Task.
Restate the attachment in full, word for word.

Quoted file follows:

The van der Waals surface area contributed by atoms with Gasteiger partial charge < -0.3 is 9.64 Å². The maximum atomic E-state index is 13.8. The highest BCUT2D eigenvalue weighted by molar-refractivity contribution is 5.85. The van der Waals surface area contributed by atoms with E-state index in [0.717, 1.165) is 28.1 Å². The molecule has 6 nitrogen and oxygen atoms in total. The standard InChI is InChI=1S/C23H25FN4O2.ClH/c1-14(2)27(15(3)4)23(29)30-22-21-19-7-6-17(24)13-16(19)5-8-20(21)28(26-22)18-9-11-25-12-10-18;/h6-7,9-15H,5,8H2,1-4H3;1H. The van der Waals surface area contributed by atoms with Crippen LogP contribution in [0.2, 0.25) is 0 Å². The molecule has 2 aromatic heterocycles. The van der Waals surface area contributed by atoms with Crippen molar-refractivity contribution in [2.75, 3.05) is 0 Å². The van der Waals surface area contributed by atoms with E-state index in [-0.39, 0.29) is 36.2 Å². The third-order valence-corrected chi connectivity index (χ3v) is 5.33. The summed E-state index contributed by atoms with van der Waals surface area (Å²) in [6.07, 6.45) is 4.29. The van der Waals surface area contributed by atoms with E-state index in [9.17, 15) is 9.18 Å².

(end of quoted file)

The van der Waals surface area contributed by atoms with Gasteiger partial charge < -0.3 is 9.64 Å². The maximum atomic E-state index is 13.8. The highest BCUT2D eigenvalue weighted by molar-refractivity contribution is 5.85. The van der Waals surface area contributed by atoms with E-state index in [0.717, 1.165) is 28.1 Å². The molecule has 6 nitrogen and oxygen atoms in total. The standard InChI is InChI=1S/C23H25FN4O2.ClH/c1-14(2)27(15(3)4)23(29)30-22-21-19-7-6-17(24)13-16(19)5-8-20(21)28(26-22)18-9-11-25-12-10-18;/h6-7,9-15H,5,8H2,1-4H3;1H. The van der Waals surface area contributed by atoms with Crippen LogP contribution in [0.2, 0.25) is 0 Å². The molecule has 2 aromatic heterocycles. The van der Waals surface area contributed by atoms with Crippen molar-refractivity contribution in [2.75, 3.05) is 0 Å². The van der Waals surface area contributed by atoms with E-state index in [-0.39, 0.29) is 36.2 Å². The third-order valence-corrected chi connectivity index (χ3v) is 5.33. The summed E-state index contributed by atoms with van der Waals surface area (Å²) in [6.07, 6.45) is 4.29. The van der Waals surface area contributed by atoms with E-state index in [9.17, 15) is 9.18 Å².